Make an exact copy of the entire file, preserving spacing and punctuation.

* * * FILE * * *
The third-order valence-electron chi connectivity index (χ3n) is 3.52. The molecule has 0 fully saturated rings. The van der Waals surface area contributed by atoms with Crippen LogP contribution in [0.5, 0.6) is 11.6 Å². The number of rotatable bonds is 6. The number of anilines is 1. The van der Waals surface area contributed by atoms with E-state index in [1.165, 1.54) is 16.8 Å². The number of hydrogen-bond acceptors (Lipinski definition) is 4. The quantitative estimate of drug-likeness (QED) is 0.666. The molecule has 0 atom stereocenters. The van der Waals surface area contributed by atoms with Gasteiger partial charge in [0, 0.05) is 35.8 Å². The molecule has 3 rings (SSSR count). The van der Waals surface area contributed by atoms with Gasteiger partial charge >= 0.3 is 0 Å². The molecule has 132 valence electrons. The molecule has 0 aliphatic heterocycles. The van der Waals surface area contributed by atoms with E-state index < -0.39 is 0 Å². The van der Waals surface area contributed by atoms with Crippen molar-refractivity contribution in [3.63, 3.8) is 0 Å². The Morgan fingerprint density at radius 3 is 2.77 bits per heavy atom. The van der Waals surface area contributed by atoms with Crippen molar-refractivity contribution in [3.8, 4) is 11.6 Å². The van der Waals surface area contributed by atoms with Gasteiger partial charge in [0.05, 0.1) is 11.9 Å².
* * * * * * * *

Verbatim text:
The third-order valence-electron chi connectivity index (χ3n) is 3.52. The molecule has 0 fully saturated rings. The van der Waals surface area contributed by atoms with Crippen LogP contribution in [0.5, 0.6) is 11.6 Å². The number of rotatable bonds is 6. The number of anilines is 1. The van der Waals surface area contributed by atoms with E-state index in [1.165, 1.54) is 16.8 Å². The number of hydrogen-bond acceptors (Lipinski definition) is 4. The quantitative estimate of drug-likeness (QED) is 0.666. The molecule has 0 atom stereocenters. The van der Waals surface area contributed by atoms with Gasteiger partial charge in [0, 0.05) is 35.8 Å². The molecule has 3 rings (SSSR count). The van der Waals surface area contributed by atoms with Gasteiger partial charge >= 0.3 is 0 Å². The molecule has 132 valence electrons. The molecule has 0 aliphatic heterocycles. The van der Waals surface area contributed by atoms with E-state index < -0.39 is 0 Å². The van der Waals surface area contributed by atoms with Crippen molar-refractivity contribution in [3.63, 3.8) is 0 Å². The Morgan fingerprint density at radius 3 is 2.77 bits per heavy atom. The van der Waals surface area contributed by atoms with Crippen molar-refractivity contribution in [3.8, 4) is 11.6 Å². The van der Waals surface area contributed by atoms with Gasteiger partial charge in [0.05, 0.1) is 11.9 Å².